My first inclination was to write a letter to my doctor (probably a capable, dedicated, and intelligent man), calling a spade a spade, but then I reconsidered. No matter his many sterling qualities, my doctor is by definition a part of, or at least an accomplice in, the situation. My rant would surely fall on deaf ears. Instead, I’ll broadcast my cynical remarks here on my virtually unread blog, where at least someone might hear my voice crying in the wilderness.
Late last week I got a second attack of gout in my right big toe, a stereotypical condition surrounded by a great deal of mythology, rumor, and medical lore. A close friend with the same problem in the same place advised that his VA doctor had prescribed him a generic drug called Allopurinol which costs only $5 a bottle. He reported that one tablet generally relieves the condition immediately and recommended that I get a prescription for it too. Or he’d be happy to give me a pill or two out of his stash.
Trying to play the medical game by its rules, yesterday I called to ask my doctor (with whom I’d already discussed the first attack) to issue a prescription for the miracle pill, but he was away for the week, and though this second attack was sure to fade within a few days, I left a message with full details of the VA doctor and the friend’s experience.
My call was returned by a registered nurse who advised that they wouldn’t write the prescription unless I came in for an examination. The sub-text of her response came in loud and clear: “We won’t do anything unless we add our own bill to the cost of the prescription.”
When I advised that in that case, I would go ahead and borrow pills from my friend, the nurse got uptight, sternly admonishing me not to take anyone else’s medication. I asked why—since it had been prescribed by a “real” doctor and was very effective for the same problem.
The nurse dithered about how there “could be” horrible interactions with my blood pressure medication, citing “studies” of that specific combination of medications (which I find highly unlikely), but offering no specifics of such interactions or statistics. What I heard was “Be afraid! Avoid the slightest, even infinitesimal danger!” (Frankly, every time I get into my car, I’m conscious of putting myself in a position of extreme danger. Every time I walk out my front door… Every time I get out of bed in the morning… By definition, life is unsafe.)
I advised that I’ve now (with my doctor’s agreement and under his supervision) almost completely weaned my system from that poisonous blood pressure pill, so the danger of any interaction is probably even less than negligible. (I’m now down to 1/8 of the low dosage originally prescribed years ago by a nurse-practitioner for only slightly elevated readings, which have never improved or gotten any worse. Even at the time, I understood that it was her professional duty simply to enroll me as a regular contributor to the pharmaceutical industry.)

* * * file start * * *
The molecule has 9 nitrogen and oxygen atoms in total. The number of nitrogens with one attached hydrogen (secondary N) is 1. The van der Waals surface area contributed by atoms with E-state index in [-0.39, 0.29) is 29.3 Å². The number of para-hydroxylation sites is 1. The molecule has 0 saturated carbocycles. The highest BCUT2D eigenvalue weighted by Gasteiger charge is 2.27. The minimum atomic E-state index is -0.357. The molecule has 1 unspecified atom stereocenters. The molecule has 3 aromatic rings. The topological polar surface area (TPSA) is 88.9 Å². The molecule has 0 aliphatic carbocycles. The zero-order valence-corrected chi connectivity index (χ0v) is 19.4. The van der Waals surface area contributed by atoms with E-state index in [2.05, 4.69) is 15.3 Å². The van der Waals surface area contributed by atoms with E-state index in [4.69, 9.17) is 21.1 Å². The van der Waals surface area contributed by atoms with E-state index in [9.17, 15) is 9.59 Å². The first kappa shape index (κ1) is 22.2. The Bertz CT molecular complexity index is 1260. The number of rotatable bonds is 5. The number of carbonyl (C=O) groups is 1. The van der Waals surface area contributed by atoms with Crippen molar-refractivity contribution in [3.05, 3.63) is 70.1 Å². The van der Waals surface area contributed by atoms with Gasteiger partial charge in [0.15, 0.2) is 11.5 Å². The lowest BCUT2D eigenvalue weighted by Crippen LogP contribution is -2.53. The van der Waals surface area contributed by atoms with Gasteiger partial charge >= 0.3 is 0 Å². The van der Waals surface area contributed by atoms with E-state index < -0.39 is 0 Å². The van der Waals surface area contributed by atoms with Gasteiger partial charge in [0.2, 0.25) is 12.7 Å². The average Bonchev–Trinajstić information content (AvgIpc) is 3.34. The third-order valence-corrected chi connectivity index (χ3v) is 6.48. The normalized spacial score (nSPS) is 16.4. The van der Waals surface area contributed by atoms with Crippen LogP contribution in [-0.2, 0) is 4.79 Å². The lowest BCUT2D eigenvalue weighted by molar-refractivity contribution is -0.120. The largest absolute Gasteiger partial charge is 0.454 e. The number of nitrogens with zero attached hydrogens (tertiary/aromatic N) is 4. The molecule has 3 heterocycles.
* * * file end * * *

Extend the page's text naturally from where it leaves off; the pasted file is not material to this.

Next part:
The nurse responded that nevertheless I was still on the medication and should be very afraid. Ratcheting up the pressure to an almost hysterical level, she gratuitously added that some interactions could even be fatal. Again there were no specifics or statistics, just alarmist jargon. Recognizing this tactic as standard practice in our current culture of fear, I noted that over-the-counter herbal supplements, while much less effective than Allopurinol, are widely available, but there are such studies or warnings about them.
Ignoring those unprofessional remedies (at higher cost than Allopurinol with sales income not accruing to the pharmaceutical industry), she again urged me to “make an appointment” (i.e., make an extra payment to them) to talk about treatment and a prescription. I advised that I wouldn’t waste either their or my limited time on the issue of taking a single pill of proven effectiveness for a common, otherwise pharmaceutically untreatable, condition.
She countered with an irritated threat “to tell on me” by writing up our conversation for my doctor. I told the nurse to feel free to do so, just as I felt free to call my friend for some of his pills. When we ended the call, her frustration was palpable. She’d missed a possible sale!
When I rang up my friend right afterwards, he wasn’t home, and so I figured I’d call him today. When I got up this morning, the gout was gone, so the entire charade was moot.
However, the charade was a dramatic illustration of the basic problem with our healthcare industry. Like other for-profit businesses, healthcare providers’ real purpose is to generate sales, not service. Aided by the FDA, they collude with the pharmaceutical industry to “hook” people on their monopolistic products. (Witness the current opioid epidemic.) And both collude with the insurance industry (the stock in trade of which is fear), to kick back to each other on their sales and ultimately inflate costs to the consumer/patient.
This unholy trinity has our economy by the throat. In the name of public benefit, they exploit the population for private gain, just as other industries exploit our natural resources (the public’s treasures) for private gain. The fatal flaw in our government and economic system is that private enterprise is inimical to public benefit. But I’ve already ranted about that in an earlier blog or two.
Would anyone care to try and disabuse me of these dire and hopeless notions?